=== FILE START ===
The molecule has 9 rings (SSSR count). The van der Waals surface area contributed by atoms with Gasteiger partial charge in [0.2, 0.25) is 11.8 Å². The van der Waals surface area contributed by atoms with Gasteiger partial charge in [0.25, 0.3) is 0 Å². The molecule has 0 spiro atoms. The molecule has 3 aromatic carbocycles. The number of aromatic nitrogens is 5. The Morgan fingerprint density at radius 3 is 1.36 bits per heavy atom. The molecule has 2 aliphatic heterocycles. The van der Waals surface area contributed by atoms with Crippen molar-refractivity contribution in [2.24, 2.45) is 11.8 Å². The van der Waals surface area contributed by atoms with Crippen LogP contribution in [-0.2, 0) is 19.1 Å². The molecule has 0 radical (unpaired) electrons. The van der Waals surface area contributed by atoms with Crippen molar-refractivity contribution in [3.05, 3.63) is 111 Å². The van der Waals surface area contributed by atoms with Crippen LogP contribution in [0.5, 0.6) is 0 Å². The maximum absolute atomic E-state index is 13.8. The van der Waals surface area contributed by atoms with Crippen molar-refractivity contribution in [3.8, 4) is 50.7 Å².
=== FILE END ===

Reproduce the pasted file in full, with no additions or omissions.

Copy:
The molecule has 9 rings (SSSR count). The van der Waals surface area contributed by atoms with Gasteiger partial charge in [0.2, 0.25) is 11.8 Å². The van der Waals surface area contributed by atoms with Gasteiger partial charge in [0.25, 0.3) is 0 Å². The molecule has 0 spiro atoms. The molecule has 3 aromatic carbocycles. The number of aromatic nitrogens is 5. The Morgan fingerprint density at radius 3 is 1.36 bits per heavy atom. The molecule has 2 aliphatic heterocycles. The van der Waals surface area contributed by atoms with Crippen molar-refractivity contribution in [2.24, 2.45) is 11.8 Å². The van der Waals surface area contributed by atoms with Crippen LogP contribution in [-0.2, 0) is 19.1 Å². The molecule has 0 radical (unpaired) electrons. The van der Waals surface area contributed by atoms with Crippen molar-refractivity contribution in [3.05, 3.63) is 111 Å². The van der Waals surface area contributed by atoms with Crippen LogP contribution in [0.5, 0.6) is 0 Å². The maximum absolute atomic E-state index is 13.8. The van der Waals surface area contributed by atoms with Crippen molar-refractivity contribution in [3.8, 4) is 50.7 Å².